Under The Inheritance (Provision for Family and Dependants) Act 1975, the court has power in appropriate cases to “vary” the terms of the deceased’s Will or, if there is no Will, the Intestacy Rules. If you can establish that you are a recognised applicant, (examples of which are spouses/former spouses, children, cohabitees and anyone who was being maintained financially by the deceased), and that the Will or the Intestacy Rules do not make reasonable financial provision for you, then the court can order such provision.
What happens, however, if you have a good “Inheritance Act” claim, but cannot afford to take it all the way to trial or settlement on your own? As confirmed in a recent case, the answer is to make an application under Section 5 for an interim order.
If the court is satisfied that the applicant is in immediate need of financial assistance and that property forming part of the deceased’s estate can be made available to meet that need, then it can order either a lump sum or periodic payments or both.
In deciding what provision to make, the court should take into account the same factors as it would at the final hearing of the claim, including the financial needs and resources now and in future of the claimant and any other beneficiary of the estate, the size and nature of the estate and any other matter which the court thinks is relevant.
In the recent case of Weisz, the claimant was the deceased’s second wife and the defendants were his executors and trustees and the three children from his first marriage. The estate was worth over £4,000,000. Having decided that in terms of “immediate need” one needed to look at the position over the next year or so, the judge decided that the claimant was entitled to:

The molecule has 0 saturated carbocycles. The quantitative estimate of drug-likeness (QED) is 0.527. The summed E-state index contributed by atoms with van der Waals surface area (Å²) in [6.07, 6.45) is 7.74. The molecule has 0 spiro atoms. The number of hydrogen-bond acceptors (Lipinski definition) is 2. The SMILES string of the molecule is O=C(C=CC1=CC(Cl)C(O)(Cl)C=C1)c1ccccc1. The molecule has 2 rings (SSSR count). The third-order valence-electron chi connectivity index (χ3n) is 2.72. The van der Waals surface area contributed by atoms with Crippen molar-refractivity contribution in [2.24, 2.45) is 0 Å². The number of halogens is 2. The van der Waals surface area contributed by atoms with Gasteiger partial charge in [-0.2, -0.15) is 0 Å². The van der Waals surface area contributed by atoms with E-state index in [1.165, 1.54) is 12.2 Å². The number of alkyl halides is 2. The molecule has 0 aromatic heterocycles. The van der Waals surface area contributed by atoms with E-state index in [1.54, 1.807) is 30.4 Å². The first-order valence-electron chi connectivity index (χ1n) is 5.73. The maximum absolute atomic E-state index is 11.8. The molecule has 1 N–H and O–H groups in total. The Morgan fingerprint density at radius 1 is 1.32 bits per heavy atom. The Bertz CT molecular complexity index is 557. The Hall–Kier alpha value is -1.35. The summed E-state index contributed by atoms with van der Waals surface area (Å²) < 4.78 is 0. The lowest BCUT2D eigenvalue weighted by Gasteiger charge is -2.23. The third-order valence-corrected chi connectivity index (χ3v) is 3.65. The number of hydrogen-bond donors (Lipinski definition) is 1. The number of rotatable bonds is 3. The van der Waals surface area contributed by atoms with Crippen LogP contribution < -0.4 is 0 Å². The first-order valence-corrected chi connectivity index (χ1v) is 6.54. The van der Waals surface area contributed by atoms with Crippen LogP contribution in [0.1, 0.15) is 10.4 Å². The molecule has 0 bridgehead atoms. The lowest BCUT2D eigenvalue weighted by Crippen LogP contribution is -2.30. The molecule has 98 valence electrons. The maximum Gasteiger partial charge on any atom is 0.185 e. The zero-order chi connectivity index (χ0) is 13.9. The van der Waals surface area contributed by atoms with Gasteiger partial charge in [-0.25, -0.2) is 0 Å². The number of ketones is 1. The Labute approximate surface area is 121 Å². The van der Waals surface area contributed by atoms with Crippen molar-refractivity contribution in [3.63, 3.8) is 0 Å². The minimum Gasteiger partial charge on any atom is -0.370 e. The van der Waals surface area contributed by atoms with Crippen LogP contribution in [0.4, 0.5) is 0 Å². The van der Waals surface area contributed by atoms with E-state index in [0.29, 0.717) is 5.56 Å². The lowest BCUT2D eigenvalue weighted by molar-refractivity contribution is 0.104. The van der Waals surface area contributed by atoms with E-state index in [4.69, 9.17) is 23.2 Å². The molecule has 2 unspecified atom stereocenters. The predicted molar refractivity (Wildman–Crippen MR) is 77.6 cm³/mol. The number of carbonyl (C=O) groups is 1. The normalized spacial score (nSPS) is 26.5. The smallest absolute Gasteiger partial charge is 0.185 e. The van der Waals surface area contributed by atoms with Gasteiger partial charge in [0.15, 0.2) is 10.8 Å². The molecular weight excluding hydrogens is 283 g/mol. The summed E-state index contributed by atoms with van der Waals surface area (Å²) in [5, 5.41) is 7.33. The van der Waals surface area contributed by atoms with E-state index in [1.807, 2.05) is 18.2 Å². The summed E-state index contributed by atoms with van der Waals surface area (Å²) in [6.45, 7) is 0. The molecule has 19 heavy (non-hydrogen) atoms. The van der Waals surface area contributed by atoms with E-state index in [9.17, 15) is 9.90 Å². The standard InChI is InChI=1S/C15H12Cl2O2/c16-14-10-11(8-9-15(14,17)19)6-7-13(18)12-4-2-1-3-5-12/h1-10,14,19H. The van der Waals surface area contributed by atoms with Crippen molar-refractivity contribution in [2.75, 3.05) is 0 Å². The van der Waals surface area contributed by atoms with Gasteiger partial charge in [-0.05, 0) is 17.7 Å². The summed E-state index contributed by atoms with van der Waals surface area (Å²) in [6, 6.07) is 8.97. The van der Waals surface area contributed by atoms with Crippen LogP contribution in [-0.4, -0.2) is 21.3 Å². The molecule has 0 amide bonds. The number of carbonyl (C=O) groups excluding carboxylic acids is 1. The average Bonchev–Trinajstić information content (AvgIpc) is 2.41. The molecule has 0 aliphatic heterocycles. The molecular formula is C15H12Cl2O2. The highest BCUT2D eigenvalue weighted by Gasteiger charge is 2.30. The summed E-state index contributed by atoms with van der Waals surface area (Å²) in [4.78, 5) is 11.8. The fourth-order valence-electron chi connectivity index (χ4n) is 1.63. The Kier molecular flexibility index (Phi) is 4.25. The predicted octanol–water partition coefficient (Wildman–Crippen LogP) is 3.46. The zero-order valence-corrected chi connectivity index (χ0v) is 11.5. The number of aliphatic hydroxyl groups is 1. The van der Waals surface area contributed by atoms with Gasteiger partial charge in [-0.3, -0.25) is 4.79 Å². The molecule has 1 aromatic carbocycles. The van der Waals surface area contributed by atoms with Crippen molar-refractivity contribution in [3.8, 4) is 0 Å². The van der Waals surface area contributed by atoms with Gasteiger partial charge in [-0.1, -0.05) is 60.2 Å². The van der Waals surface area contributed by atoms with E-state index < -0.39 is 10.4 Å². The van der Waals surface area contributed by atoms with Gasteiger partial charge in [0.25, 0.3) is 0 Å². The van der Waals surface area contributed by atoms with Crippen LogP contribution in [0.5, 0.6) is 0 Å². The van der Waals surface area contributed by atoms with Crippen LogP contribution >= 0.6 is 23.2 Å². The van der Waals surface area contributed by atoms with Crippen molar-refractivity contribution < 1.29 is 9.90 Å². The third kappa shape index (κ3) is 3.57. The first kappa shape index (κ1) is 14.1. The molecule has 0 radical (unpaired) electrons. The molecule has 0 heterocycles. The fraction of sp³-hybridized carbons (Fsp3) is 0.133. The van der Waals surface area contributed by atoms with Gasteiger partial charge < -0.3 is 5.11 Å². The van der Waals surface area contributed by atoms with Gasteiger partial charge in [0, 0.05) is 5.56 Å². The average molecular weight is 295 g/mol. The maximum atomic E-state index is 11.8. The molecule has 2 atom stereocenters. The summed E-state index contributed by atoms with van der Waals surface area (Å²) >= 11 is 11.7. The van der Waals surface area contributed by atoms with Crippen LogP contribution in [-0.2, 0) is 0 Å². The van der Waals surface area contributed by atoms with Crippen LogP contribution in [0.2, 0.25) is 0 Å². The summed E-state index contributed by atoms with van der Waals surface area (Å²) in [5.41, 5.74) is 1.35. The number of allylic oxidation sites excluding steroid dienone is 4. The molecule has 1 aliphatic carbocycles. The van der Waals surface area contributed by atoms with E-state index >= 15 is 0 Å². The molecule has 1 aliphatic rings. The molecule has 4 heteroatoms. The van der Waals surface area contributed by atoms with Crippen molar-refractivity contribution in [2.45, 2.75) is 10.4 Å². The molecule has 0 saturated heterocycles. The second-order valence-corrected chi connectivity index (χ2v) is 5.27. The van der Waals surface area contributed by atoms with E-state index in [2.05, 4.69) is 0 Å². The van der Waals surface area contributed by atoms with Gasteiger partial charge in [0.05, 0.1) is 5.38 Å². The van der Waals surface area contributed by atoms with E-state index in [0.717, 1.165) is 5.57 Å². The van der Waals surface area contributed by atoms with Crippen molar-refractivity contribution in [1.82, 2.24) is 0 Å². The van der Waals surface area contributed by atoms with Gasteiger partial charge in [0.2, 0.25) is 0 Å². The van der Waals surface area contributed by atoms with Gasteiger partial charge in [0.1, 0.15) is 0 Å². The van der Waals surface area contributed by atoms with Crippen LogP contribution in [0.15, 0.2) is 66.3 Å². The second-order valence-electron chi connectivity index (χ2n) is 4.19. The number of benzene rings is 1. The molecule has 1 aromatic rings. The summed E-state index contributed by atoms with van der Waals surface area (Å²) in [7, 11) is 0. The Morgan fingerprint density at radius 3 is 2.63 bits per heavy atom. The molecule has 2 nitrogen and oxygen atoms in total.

- Interim payments at the rate of £5,200 per month;
- Over £55,000 in relation to legal fees going up to the first hearing of the substantive claim. The judge thought it was wholly unreasonable to expect the claimant’s solicitors to “bankroll” the case to its conclusion.
As the price of obtaining such an order, the claimant had to give an undertaking to repay such sums, if any, as the court at the end of the day considered to be an overpayment.
Although there are very few case reports relating to these applications, it is of course a helpful reminder that this jurisdiction exists for the right case.
If you need legal advice on anything raised in this blog, please contact Paul Grimwood directly on email@example.com or call 01483 887766.
This is not legal advice; it is intended to provide information of general interest about current legal issues.